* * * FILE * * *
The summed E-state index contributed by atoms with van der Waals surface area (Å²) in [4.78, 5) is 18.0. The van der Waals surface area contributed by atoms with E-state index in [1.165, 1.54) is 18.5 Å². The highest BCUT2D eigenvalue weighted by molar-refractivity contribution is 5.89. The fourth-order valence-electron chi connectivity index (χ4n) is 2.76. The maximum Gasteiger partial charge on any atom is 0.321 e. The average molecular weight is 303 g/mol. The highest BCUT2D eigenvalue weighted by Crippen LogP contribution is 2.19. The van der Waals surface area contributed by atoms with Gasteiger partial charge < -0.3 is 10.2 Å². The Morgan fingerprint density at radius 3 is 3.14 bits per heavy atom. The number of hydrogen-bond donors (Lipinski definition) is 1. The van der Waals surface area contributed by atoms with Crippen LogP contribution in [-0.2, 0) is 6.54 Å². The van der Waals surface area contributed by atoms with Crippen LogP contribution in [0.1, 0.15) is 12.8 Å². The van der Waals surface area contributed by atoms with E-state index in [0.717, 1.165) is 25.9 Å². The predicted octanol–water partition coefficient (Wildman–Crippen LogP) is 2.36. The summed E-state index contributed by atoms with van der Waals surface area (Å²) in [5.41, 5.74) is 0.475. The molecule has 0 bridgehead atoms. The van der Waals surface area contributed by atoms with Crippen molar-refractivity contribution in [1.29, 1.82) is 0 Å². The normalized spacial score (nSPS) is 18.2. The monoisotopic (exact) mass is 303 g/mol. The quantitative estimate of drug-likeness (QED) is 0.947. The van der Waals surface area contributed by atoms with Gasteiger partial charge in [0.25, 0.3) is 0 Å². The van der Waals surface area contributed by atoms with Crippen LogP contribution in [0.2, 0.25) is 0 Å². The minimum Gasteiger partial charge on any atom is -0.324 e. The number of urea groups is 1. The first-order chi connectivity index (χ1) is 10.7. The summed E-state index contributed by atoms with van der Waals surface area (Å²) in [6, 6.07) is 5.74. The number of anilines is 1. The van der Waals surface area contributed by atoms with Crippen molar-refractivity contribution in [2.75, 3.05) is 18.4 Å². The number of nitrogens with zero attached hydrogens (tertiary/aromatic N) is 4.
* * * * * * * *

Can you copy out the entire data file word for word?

The summed E-state index contributed by atoms with van der Waals surface area (Å²) in [4.78, 5) is 18.0. The van der Waals surface area contributed by atoms with E-state index in [1.165, 1.54) is 18.5 Å². The highest BCUT2D eigenvalue weighted by molar-refractivity contribution is 5.89. The fourth-order valence-electron chi connectivity index (χ4n) is 2.76. The maximum Gasteiger partial charge on any atom is 0.321 e. The average molecular weight is 303 g/mol. The highest BCUT2D eigenvalue weighted by Crippen LogP contribution is 2.19. The van der Waals surface area contributed by atoms with Gasteiger partial charge < -0.3 is 10.2 Å². The Morgan fingerprint density at radius 3 is 3.14 bits per heavy atom. The number of hydrogen-bond donors (Lipinski definition) is 1. The van der Waals surface area contributed by atoms with Crippen LogP contribution in [-0.2, 0) is 6.54 Å². The van der Waals surface area contributed by atoms with Crippen LogP contribution in [0.1, 0.15) is 12.8 Å². The van der Waals surface area contributed by atoms with E-state index in [0.717, 1.165) is 25.9 Å². The predicted octanol–water partition coefficient (Wildman–Crippen LogP) is 2.36. The summed E-state index contributed by atoms with van der Waals surface area (Å²) in [5.41, 5.74) is 0.475. The molecule has 0 bridgehead atoms. The van der Waals surface area contributed by atoms with Crippen molar-refractivity contribution in [1.29, 1.82) is 0 Å². The normalized spacial score (nSPS) is 18.2. The monoisotopic (exact) mass is 303 g/mol. The quantitative estimate of drug-likeness (QED) is 0.947. The van der Waals surface area contributed by atoms with Gasteiger partial charge in [0.25, 0.3) is 0 Å². The van der Waals surface area contributed by atoms with Crippen LogP contribution in [0.2, 0.25) is 0 Å². The minimum Gasteiger partial charge on any atom is -0.324 e. The number of urea groups is 1. The first-order chi connectivity index (χ1) is 10.7. The summed E-state index contributed by atoms with van der Waals surface area (Å²) in [6, 6.07) is 5.74. The number of anilines is 1. The van der Waals surface area contributed by atoms with Crippen molar-refractivity contribution in [2.75, 3.05) is 18.4 Å². The number of nitrogens with zero attached hydrogens (tertiary/aromatic N) is 4.